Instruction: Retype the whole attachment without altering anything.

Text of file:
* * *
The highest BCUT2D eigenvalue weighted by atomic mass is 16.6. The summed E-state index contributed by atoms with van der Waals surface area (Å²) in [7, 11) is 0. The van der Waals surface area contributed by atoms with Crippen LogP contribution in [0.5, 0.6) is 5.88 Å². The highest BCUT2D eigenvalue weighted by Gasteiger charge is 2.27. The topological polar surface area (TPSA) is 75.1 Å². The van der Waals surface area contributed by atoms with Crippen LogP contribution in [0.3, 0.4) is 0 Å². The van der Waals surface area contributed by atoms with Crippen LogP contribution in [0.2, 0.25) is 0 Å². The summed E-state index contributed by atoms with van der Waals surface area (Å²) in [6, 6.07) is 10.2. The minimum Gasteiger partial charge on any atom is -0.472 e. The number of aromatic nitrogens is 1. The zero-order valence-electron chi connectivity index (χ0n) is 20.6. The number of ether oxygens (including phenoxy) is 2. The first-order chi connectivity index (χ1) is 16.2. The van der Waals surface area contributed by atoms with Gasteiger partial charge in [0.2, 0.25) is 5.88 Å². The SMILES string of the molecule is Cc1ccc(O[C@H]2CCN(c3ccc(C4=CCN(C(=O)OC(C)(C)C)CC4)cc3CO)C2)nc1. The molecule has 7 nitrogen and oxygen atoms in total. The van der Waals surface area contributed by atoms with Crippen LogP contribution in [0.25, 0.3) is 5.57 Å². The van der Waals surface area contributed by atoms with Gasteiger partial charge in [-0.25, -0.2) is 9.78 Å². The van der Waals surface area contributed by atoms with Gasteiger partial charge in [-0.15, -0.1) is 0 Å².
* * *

The highest BCUT2D eigenvalue weighted by atomic mass is 16.6. The summed E-state index contributed by atoms with van der Waals surface area (Å²) in [7, 11) is 0. The van der Waals surface area contributed by atoms with Crippen LogP contribution in [0.5, 0.6) is 5.88 Å². The highest BCUT2D eigenvalue weighted by Gasteiger charge is 2.27. The topological polar surface area (TPSA) is 75.1 Å². The van der Waals surface area contributed by atoms with Crippen LogP contribution in [0.3, 0.4) is 0 Å². The van der Waals surface area contributed by atoms with Crippen LogP contribution in [0.2, 0.25) is 0 Å². The summed E-state index contributed by atoms with van der Waals surface area (Å²) in [6, 6.07) is 10.2. The minimum Gasteiger partial charge on any atom is -0.472 e. The number of aromatic nitrogens is 1. The zero-order valence-electron chi connectivity index (χ0n) is 20.6. The number of ether oxygens (including phenoxy) is 2. The first-order chi connectivity index (χ1) is 16.2. The van der Waals surface area contributed by atoms with Gasteiger partial charge in [0.2, 0.25) is 5.88 Å². The SMILES string of the molecule is Cc1ccc(O[C@H]2CCN(c3ccc(C4=CCN(C(=O)OC(C)(C)C)CC4)cc3CO)C2)nc1. The molecule has 7 nitrogen and oxygen atoms in total. The van der Waals surface area contributed by atoms with Crippen LogP contribution in [0.25, 0.3) is 5.57 Å². The van der Waals surface area contributed by atoms with Gasteiger partial charge in [-0.25, -0.2) is 9.78 Å². The van der Waals surface area contributed by atoms with Gasteiger partial charge in [-0.15, -0.1) is 0 Å².